ELDERLY people in County Durham could have to pay more than £500 extra a year towards their social care costs.

Durham County Council is due to discuss plans to reduce the amount of income people are left with after being charged for non-residential care and support, which would raise an estimated £800,000 over three years.

If approved, the move will hit pensioners the hardest – costing single people aged over 65 up to £530.40 a year and couples aged over 65 up to £401.96 a year.

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Those aged between 25 and 64 would lose less. The council has calculated that someone in that age bracket in receipt of employment and support allowance (ESA) could have to pay an extra £18.20 a year.

Councillor Lucy Hovvels, cabinet member for adult and health services, said: “Our means-test financial assessments ensure that people only pay what they can afford and these changes will mean everyone is treated fairly and consistently.”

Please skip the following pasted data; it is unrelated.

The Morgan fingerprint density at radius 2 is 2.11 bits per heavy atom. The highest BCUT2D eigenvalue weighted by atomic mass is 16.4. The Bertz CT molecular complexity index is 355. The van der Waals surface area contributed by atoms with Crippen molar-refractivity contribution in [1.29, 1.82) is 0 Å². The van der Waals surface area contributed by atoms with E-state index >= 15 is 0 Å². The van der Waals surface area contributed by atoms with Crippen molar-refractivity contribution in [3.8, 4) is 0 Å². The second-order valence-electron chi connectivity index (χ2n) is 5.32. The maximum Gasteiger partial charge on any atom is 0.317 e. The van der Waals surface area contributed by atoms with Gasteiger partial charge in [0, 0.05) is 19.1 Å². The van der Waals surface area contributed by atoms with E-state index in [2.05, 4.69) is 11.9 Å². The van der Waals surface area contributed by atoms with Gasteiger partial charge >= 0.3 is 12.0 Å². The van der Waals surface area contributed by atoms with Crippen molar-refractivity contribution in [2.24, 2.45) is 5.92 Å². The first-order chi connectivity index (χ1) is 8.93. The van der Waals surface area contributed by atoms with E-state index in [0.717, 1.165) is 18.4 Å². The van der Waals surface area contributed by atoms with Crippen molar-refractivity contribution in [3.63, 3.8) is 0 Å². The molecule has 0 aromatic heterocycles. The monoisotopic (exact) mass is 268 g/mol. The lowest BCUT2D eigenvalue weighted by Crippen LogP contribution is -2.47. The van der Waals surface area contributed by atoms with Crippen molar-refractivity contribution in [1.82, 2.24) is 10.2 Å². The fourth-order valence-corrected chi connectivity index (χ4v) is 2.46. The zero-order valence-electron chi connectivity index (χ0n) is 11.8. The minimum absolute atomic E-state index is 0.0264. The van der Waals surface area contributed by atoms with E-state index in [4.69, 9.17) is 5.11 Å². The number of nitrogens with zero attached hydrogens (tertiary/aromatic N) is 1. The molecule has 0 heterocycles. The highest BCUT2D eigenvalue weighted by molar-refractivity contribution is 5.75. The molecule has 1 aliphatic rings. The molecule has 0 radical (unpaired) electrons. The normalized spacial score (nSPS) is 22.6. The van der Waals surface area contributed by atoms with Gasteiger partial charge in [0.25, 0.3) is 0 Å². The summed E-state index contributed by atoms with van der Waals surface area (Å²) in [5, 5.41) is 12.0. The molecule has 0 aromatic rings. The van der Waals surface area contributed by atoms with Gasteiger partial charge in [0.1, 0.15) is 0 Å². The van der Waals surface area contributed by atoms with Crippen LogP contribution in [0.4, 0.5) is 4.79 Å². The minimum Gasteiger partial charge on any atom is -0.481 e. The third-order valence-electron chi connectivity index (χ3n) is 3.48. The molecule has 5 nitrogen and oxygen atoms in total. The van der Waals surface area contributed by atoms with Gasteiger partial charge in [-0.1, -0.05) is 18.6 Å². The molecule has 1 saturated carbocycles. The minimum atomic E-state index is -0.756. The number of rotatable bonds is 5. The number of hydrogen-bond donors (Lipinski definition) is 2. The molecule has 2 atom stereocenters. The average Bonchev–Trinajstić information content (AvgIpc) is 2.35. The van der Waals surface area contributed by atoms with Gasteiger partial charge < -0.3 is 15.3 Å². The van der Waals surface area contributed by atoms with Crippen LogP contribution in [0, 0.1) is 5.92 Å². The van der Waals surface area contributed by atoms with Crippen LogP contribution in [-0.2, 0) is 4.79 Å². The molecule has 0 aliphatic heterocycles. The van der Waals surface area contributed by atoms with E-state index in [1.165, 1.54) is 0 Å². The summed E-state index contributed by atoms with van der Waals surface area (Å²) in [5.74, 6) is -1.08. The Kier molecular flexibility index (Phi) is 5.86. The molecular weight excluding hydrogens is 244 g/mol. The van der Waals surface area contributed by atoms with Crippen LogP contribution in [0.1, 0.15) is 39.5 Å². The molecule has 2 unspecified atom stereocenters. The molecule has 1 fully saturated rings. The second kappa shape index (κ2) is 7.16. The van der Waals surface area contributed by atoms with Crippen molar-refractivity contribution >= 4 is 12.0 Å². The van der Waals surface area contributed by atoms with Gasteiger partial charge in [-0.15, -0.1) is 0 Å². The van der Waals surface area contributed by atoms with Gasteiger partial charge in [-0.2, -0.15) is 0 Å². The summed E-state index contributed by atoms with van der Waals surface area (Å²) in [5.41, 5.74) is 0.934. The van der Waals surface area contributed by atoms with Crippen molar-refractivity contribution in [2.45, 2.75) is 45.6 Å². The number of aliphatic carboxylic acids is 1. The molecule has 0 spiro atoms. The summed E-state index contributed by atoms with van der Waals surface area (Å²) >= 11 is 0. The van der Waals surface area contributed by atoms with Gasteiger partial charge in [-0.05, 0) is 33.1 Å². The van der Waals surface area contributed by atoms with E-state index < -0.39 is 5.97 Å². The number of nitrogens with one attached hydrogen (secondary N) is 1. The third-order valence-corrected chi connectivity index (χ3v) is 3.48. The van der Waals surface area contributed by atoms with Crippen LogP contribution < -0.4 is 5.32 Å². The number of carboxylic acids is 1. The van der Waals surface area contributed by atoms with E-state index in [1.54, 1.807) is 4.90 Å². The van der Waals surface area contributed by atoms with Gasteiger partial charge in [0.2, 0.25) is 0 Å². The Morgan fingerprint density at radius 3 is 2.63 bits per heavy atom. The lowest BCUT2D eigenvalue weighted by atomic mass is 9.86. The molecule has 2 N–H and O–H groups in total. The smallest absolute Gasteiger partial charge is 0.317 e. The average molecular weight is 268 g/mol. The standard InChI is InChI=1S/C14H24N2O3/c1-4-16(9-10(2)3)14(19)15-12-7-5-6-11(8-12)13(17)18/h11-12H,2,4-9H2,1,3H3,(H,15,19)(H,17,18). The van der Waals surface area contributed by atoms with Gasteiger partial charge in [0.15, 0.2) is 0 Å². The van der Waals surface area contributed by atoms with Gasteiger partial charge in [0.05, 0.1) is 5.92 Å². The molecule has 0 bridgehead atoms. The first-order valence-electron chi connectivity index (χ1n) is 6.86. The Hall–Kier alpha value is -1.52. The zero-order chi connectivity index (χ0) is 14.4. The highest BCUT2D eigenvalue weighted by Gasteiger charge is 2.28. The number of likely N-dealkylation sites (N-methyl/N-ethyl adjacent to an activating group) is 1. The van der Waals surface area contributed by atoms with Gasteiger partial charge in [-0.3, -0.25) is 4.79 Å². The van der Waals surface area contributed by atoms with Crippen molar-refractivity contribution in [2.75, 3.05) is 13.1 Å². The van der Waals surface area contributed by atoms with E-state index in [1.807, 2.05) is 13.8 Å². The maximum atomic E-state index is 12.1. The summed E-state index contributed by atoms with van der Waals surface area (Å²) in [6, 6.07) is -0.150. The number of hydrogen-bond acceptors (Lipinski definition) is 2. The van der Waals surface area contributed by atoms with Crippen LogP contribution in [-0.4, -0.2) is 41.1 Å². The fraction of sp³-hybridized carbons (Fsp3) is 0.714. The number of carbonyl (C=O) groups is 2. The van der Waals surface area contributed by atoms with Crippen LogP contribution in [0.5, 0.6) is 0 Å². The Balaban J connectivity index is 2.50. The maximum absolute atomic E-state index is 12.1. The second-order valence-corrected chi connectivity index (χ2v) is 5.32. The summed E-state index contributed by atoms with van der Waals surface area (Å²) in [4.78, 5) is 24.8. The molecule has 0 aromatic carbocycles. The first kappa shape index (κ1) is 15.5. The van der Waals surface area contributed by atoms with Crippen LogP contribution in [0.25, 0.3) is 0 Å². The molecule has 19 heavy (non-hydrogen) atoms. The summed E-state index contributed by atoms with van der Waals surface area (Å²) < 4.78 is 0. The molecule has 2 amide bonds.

The changes would bring the authority in line with the latest Department of Health guidance, already used by councils in Newcastle, Sunderland, Northumberland and Gateshead.

The council currently gives people a 25 per cent buffer on top of the guaranteed minimum income, which it is proposing should be reduced to 18.6 per cent.

The authority is proposing the changes would affect new users to the service from April 2018 and will not apply to people already getting non-residential care.

Sixty per cent of the 6,380 people currently receiving the service are aged 65 or over, while 41 per cent have learning disabilities, mental health problems or physical disabilities.

The council’s cabinet is expected to approve a 12-week-consultation on the proposal at a meeting next week.

The changes are included in the council’s proposed savings in next year’s budget, which include £5.6m from adult care services, £2.7m from children’s services and increasing charges for residents for things like waste collection, burial charges and pest control.

It expects to have to cut a further £15.3m from the budget next year, on top of £209m saved since 2011.

The proposed budget also includes a council tax rise of 1.99 per cent, a two per cent increase in the adult social care precept.